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Childers says respect for democracy must now replace extreme orthodoxy following Greek No vote

Press Release

Monday 6 Jul 2015

Independent MEP, Nessa Childers said EU leaders must act quickly and decisively to stop the extreme orthodoxy, rigidity and excessive demands of creditors, which has led Europe to the brink and exacerbated the Greek crisis.

Speaking in advance of the European Parliament’s plenary session in Strasbourg, Ms Childers said: ‘The ECB must move quickly to stabilise the banks, there must be a debt write down as there is consensus among both right wing and left wing economists that the Greek debt cannot be repaid, and then allow the Greek government to bring about the necessary reforms.

‘It is also time to look at the need for European debt conference, to discuss the restructuring of debt across Europe.

‘The Greek financial situation came about for many reasons, and has dragged on for years, but the crisis has escalated now and the next week may determine whether Greece remains in the euro.

‘The Greek people have given their government a clear mandate, and there are two questions facing the Eurozone leaders: will Greece get a better deal including debt relief and if not is the EU willing to countenance a Greek exit from the Eurozone?

‘This referendum has exposed the conservative, authoritarian and anti-democratic stance taken by EU leaders and EU institutions. This is the first time a Member State has voted to put the democracy ahead of financial terror. Every force was against Greek government, its privately owned media, EU member states, and the institutions. As a result a terrible price has been paid in lost trust, between many peoples of Europe and the institutions.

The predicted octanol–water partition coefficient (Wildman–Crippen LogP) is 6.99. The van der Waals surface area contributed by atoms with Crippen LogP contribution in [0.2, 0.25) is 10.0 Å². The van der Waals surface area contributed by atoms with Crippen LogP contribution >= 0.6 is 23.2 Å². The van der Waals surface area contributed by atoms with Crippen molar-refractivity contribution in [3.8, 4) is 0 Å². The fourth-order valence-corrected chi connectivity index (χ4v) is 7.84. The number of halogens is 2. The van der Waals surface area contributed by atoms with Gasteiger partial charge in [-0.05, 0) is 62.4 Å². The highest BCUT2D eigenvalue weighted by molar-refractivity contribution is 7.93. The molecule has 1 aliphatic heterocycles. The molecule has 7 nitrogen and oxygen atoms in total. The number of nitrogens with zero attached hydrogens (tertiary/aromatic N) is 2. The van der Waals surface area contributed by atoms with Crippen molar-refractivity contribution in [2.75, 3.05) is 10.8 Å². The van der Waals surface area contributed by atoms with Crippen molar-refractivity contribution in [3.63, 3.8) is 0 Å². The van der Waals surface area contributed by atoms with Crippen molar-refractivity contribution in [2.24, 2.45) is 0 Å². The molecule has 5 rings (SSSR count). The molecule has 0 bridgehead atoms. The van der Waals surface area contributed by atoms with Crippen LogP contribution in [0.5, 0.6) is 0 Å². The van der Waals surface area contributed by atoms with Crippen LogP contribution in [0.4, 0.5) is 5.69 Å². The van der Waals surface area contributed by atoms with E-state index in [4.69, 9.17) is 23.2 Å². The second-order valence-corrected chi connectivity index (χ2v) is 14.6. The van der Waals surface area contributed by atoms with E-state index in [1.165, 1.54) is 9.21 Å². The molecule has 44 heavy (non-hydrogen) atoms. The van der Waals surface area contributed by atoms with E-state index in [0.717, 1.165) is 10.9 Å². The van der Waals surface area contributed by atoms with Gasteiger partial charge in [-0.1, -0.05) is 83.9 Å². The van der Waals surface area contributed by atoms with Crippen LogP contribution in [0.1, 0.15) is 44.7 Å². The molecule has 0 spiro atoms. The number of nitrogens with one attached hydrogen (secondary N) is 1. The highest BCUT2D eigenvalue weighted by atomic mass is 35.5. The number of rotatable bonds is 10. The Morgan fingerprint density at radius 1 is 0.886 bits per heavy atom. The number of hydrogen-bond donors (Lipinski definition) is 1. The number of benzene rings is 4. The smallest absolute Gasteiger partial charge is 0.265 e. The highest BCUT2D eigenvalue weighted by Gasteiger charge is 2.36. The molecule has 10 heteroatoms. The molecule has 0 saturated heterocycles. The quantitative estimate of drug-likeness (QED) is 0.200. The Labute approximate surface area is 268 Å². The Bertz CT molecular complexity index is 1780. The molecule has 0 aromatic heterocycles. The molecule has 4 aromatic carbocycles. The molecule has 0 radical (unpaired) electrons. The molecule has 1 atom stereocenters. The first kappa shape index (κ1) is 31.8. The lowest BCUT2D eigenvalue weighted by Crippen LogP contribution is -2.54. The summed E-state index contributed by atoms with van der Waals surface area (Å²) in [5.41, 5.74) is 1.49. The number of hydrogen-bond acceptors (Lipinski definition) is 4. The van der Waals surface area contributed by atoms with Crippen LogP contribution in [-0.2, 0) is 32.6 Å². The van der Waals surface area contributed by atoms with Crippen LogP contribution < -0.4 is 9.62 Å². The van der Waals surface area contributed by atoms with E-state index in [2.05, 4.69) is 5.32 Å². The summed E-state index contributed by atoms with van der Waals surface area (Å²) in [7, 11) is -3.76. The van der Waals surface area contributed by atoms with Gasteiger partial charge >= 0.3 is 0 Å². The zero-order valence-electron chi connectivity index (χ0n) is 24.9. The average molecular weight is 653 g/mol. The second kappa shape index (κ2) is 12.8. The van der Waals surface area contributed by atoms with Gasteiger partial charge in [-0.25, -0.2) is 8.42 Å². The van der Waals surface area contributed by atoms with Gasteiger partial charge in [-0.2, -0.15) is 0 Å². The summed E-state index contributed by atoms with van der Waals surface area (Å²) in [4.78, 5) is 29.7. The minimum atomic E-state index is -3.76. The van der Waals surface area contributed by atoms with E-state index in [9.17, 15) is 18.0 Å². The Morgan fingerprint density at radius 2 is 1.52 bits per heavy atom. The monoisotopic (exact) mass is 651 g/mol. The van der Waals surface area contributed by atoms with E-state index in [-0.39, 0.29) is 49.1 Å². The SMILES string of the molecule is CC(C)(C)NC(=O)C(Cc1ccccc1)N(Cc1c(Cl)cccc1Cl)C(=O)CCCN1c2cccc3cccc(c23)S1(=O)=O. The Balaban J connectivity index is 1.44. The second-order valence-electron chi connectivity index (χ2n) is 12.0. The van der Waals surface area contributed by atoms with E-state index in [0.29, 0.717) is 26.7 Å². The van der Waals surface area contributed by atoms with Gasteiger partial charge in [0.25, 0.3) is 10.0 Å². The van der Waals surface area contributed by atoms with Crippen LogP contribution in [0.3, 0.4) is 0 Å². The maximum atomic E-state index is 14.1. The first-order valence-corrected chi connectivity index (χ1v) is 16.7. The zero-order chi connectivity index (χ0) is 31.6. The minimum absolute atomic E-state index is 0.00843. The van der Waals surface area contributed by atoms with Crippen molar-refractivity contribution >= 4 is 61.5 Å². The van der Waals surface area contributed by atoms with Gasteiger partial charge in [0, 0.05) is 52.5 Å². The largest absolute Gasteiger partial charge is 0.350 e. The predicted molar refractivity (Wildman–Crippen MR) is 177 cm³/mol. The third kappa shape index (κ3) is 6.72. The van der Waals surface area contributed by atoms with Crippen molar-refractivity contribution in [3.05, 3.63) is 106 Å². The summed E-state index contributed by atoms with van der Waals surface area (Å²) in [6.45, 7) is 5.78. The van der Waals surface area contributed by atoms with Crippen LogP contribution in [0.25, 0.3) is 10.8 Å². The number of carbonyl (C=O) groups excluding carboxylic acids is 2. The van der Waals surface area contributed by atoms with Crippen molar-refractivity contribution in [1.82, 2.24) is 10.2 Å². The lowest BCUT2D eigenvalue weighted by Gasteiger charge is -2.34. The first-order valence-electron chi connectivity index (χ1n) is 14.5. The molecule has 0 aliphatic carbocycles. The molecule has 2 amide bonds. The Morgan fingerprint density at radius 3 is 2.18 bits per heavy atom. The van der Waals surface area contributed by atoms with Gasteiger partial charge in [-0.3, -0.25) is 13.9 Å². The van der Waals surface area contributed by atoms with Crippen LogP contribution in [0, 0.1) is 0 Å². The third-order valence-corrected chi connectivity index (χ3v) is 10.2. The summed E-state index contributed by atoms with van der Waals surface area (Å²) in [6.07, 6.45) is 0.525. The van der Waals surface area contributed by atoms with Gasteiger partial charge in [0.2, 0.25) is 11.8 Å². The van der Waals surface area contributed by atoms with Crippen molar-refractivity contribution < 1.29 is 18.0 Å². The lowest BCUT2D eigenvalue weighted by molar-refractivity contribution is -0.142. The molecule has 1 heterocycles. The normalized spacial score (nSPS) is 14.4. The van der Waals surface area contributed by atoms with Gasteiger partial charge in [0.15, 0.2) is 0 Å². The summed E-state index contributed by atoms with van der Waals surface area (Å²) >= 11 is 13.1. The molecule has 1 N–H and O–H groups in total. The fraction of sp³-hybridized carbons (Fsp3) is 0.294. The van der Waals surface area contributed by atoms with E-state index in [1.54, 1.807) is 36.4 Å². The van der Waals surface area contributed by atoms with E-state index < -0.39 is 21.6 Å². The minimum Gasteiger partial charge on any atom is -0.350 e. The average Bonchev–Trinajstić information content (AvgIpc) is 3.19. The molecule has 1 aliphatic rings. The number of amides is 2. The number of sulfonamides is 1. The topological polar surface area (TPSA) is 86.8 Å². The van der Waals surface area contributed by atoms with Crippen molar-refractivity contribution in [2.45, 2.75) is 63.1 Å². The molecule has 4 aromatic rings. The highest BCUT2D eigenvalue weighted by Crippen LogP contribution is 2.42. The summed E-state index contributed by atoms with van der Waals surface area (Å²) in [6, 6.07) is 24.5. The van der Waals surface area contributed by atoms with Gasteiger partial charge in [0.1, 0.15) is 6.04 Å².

‘Furthermore and for the record, I am appalled and baffled by the comments of European Parliament president, Martin Schulz who called for what amounted to a coup against the Greek people, when he called for the installation of a technocratic government.

‘The Irish Government’s position has been no better, and their main concern appeared to be local politics.

‘It was very difficult to believe that the Irish Government was prepared to offer no solidarity to the Greek people, and instead used the crisis to attempt to damage left wing parties and independents in advance of the general election.